Present day research
The Regional Archaeology Department
 

Cliché X. Peixoto / INRAP.
The caldarium of the Vanves baths. Excavation by INRAP. Photo: X. Peixoto / INRAP.

Cliché C. Valero / INRAP
Discovery of a dugout canoe during the excavations at Bercy. Photo: C. Valero / INRAP.
  The Regional Archaeology Department (Service régional de l'archéologie) operates under the aegis of the region's prefect and the Regional Cultural Affairs Director. The job of the department is to implement State policy concerning archaeology, and to inventory, study, protect, preserve and promote the archaeological heritage of the Île de France.

Within the framework of the Law of January 17, 2001 concerning rescue archaeology, the Regional Archaeology Department selects and oversees archaeological excavations that are conducted prior to various territorial construction projects. These include new buildings, roadworks, work on various infrastructures, etc. These excavations are mostly carried out by the National Rescue Archaeology Research Institute (Institut national de recherches archéologiques préventives-INRAP). Under the terms of an agreement created by the Ministry of Culture, the Commission du Vieux Paris is also authorised to conduct rescue archaeological work, and the regional department regularly uses the Commission's archaeologists. They also contribute to the updating of the National Archaeological Map, when it comes to identifying and mapping sites found within Paris.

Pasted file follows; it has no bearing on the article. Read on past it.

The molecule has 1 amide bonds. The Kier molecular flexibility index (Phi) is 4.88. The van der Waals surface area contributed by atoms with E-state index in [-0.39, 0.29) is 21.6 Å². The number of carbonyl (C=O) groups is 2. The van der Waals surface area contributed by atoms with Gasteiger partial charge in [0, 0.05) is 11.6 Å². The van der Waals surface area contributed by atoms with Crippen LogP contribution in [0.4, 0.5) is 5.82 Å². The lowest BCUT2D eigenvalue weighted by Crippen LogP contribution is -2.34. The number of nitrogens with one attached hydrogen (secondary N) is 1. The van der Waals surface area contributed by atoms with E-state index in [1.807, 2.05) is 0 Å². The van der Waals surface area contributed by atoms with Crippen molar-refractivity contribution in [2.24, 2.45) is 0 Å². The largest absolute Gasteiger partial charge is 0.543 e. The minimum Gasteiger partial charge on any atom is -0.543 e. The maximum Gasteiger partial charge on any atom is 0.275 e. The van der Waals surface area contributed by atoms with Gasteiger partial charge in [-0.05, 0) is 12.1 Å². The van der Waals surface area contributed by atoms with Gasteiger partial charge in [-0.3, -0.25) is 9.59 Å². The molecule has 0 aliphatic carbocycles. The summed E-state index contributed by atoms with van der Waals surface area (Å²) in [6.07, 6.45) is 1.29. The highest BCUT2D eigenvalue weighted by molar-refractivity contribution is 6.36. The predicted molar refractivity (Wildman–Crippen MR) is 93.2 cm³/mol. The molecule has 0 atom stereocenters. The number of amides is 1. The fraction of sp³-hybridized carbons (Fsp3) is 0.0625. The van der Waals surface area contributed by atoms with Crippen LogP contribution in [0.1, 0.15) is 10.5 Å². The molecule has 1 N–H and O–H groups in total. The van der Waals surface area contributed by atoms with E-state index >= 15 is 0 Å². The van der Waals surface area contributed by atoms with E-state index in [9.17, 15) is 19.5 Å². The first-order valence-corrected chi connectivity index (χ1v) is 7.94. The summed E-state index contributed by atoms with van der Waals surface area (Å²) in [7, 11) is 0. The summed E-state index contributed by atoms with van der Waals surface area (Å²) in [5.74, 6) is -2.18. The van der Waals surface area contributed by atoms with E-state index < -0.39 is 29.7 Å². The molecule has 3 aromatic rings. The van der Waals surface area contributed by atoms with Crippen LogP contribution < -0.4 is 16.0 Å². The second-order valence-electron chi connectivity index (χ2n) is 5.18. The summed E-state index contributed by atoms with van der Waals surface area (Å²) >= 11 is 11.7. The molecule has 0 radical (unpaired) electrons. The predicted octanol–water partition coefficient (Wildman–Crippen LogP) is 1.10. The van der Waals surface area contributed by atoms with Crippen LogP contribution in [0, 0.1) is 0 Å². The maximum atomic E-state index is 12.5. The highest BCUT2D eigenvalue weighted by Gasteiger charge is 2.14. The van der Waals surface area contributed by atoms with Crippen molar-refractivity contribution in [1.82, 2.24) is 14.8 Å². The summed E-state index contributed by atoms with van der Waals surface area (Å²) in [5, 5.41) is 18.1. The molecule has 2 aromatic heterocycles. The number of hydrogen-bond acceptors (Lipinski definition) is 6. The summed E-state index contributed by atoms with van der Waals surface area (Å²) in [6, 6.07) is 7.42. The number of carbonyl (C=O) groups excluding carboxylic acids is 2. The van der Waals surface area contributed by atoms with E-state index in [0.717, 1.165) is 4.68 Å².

In addition, a number of scientists from France's universities, the CNRS (National Centre for Scientific Research), the Ministry of Culture, and the Commission du Vieux Paris carry out collaborative research projects within Paris. These projects are on a wide variety of topics, including food and eating habits of the Gauls, leatherworking, ceramics from antiquity up to the Middle Ages, archaeological site mapping, hydraulics, the geomorphology of the Seine, and so on.

Our knowledge of the history of Paris continues to grow thanks to large-scale archaeological campaigns, but also through small sampling operations, overseeing earth- and construction work, and documentary research.